A Dream that Began 70 years ago with ‘Nuclear-Powered Aircraft’… Safe ‘Liquid Salt’ Reactor

A Dream that Began 70 years ago with ‘Nuclear-Powered Aircraft’… Safe ‘Liquid Salt’ Reactor

Nowadays, interest in nuclear power generation is increasing around the world. As reducing carbon emissions becomes an urgent task due to the climate crisis, the need for nuclear power is highlighted. However, it is also true that it is worrisome considering the risk of radioactive accidents.

What if we create a nuclear reactor that eliminates the possibility of fatal accidents? Following China, the United States is said to have begun construction of a molten salt reactor, one of the fourth generation nuclear reactors. Let’s take a look at the Molten Salt Reactor (MRS), a technology that originated from the ‘nuclear-powered aircraft’ idea about 70 years ago.

Let me start with an old story for a moment. How powerful would it be if a fighter jet was developed that could fly in the sky for weeks on end? During the Cold War, there was actually an attempt to develop such an aircraft. This is the ‘nuclear-powered aircraft’ that the United States was developing.

Humanity’s first nuclear-powered submarine, the Nautilus (launched in 1954), was equipped with a pressurized water-cooled water reactor. This pressurized water reactor method later became the standard for nuclear power generation around the world. But to fit in an airplane, a new type of nuclear reactor was needed that was much smaller and lighter. This is why the United States is developing a ‘molten salt reactor’ that uses liquid fuel instead of solid and uses molten salt (salt that melts at high temperature to become liquid) as a coolant instead of water. 

In 1954, the U.S. Oak Ridge National Laboratory succeeded in developing a small nuclear reactor using molten salt for the first time in the world.U.S. Air Force was truly willing to develop a nuclear-powered aircraft. This can be seen from the fact that from 1955 to 1957, dozens of test flights were carried out carrying a small nuclear reactor on the ‘NB-36H’ bomber. This bomber, with its radiation markings on its tail, was not actually powered by nuclear energy. Instead, we confirmed that the flight system and crew are safe even when carrying a nuclear reactor (radiation is shielded with lead and rubber).

A dream that began 70 years ago with ‘nuclear-powered aircraft’… Safe ‘liquid salt’ reactor (1)
A dream that began 70 years ago with ‘Nuclear-Powered Aircraft’

However, this nuclear-powered aircraft plan was canceled by President Kennedy in 1961 after controversy. The reason was, “Although we invested about 1 billion dollars, it is unlikely that we will develop a military useful aircraft in the near future.” After that, U.S. molten salt reactor experiments continued for some time. Oak Ridge National Laboratory also operated an experimental molten salt reactor from 1965 to 1969. That was it. The reactor was shut down in December 1969, and the U.S. government halted the project.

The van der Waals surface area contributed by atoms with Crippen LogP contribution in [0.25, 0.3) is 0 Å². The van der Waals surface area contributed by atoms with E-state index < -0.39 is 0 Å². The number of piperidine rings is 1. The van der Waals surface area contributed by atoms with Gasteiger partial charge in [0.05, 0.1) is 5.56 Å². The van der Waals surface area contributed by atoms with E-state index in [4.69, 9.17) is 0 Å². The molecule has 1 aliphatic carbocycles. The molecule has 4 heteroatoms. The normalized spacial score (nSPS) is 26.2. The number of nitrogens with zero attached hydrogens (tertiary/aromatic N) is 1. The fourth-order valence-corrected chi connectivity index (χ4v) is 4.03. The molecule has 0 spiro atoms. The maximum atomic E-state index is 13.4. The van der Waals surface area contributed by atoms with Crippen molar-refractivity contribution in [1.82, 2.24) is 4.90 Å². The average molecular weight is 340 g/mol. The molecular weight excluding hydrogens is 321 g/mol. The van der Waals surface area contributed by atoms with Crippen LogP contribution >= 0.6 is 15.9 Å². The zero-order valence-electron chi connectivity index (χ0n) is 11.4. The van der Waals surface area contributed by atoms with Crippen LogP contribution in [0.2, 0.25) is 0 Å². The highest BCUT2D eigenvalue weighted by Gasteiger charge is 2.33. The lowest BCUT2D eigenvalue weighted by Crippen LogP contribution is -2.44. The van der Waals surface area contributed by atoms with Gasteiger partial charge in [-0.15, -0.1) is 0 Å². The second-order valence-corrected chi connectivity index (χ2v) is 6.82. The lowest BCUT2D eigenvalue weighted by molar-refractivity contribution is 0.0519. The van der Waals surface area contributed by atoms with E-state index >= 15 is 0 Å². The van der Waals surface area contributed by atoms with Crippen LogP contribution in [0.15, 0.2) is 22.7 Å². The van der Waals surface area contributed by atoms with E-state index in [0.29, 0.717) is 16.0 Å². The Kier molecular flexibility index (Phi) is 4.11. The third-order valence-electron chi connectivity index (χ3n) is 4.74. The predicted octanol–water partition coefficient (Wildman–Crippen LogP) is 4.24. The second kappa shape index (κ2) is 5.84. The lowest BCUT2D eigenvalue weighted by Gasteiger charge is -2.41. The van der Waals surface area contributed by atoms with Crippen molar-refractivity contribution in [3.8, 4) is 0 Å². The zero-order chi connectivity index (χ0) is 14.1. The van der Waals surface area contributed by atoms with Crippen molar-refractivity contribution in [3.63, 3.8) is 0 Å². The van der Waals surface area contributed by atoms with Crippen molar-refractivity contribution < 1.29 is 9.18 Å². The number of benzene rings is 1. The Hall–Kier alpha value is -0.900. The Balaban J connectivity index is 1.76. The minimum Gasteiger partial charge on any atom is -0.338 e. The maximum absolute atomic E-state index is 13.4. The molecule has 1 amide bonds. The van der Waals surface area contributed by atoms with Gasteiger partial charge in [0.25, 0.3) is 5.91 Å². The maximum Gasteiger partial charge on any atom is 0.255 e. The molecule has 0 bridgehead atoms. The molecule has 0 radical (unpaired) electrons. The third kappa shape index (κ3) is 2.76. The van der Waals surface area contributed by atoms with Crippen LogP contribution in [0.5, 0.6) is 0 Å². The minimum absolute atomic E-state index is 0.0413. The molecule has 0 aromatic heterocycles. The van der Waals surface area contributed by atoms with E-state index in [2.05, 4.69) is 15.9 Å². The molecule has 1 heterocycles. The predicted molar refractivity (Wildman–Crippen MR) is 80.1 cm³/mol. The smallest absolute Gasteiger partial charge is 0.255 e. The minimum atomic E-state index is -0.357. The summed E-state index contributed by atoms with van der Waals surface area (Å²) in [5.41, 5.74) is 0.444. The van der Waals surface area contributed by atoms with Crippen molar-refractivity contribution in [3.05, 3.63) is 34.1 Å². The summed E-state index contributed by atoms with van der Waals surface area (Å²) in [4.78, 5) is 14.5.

And now, decades later, molten salt reactors, once a forgotten technology, are coming back to life. China is the most advanced. China, which has been building a molten salt reactor in the Gobi Desert since 2018, finally approved test operation of the reactor last June. China’s Shanghai Applied Physics Laboratory was in charge of test operation.

The United States, a technology aid provider, also jumped in again. However, the private sector, not the government, is leading development. On the 12th of this month, the U.S. Nuclear Regulatory Commission approved the construction of a pilot reactor by Kairos Power, a molten salt reactor startup. This $100 million project, to be built in Tennessee, USA, is scheduled to be completed in 2026. Kairos Power explains, “This is the first time in 50 years that the United States has approved the construction of a nuclear reactor that is not water-cooled.

In addition to Kairos Power, startups that have jumped into the development of molten salt reactors include those in the United States. There are about 25 locations in Europe. Terra Power, founded by Microsoft (MS) founder Bill Gates, is one of them .dozens. Over the years, the nuclear power market has been dominated by water-cooled types (light water reactors, heavy water reactors). But why are many countries and companies now paying attention to the liquid salt cooling method (molten salt reactor) again?

Due to the distinct advantages of molten salt reactors. This means that there is almost no risk of a fatal accident.

The most dangerous thing among nuclear power plant accidentsCore meltdown. This means that because the coolant is not supplied properly, the internal temperature rises rapidly and the nuclear fuel rods melt. Major nuclear power plant accidents in history, such as the 1979 U.S. Three Mile Island nuclear power plant accident, the 1986 Soviet Chernobyl nuclear power plant accident, and the 2011 Fukushima Daiichi nuclear power plant accident, were all caused by core meltdowns.

Uranium reactors Even if the nuclear reaction is stopped, the remaining radioactive elements generate decay heat. So, you have to keep supplying coolant for several days to cool down the heat. During the Great East Japan Earthquake in 2011, the cooling water injection pumps at Fukushima Daiichi Nuclear Power Plant were shut down due to a power outage. Coolant circulation stopped, and the coolant inside the reactor evaporated, exposing the nuclear fuel rods to the air. The temperature of the fuel rod rises to 1,200 degrees, causing a core meltdown, causing the protective wall to melt and even causing a hydrogen explosion.

What if we use a coolant that has a very high boiling point and will not evaporate? Then there is no need to replenish the coolant. Even if the power is cut off due to an accident, the coolant will still remain and cool down, making it much safer. Molten salt has this advantage. The boiling point of molten salt is very high, over 1500 degrees even at atmospheric pressure. What if an accident occurs and the electricity supply to the molten salt reactor is cut off? If you just leave it alone, it will cool down on its own. Per Peterson, professor of nuclear engineering at Berkeley University, explains: “Molten salts are inherently attractive because they don’t boil over. This is why it has emerged as one of the most important technologies in the field of nuclear energy.”

It is also important to note that ‘nuclear fuel assemblies’, which are large bundles of uranium fuel rods, are not used. This is a major feature of molten salt reactors. Usually, liquid nuclear fuel is used. In the case of Kairos Power, small solid fuel the size of a ping-pong ball is used.

There are many advantages to not using nuclear fuel assemblies. First of all, the size of the reactor can be reduced (the nuclear fuel assembly is up to 4m in length). Also, there is no need to stop driving to change fuel every 18 months like now. Just just keep running it and refill fuel. Perhaps unmanned driving, such as adding fuel online, will be possible. Also, less fuel rod waste is generated.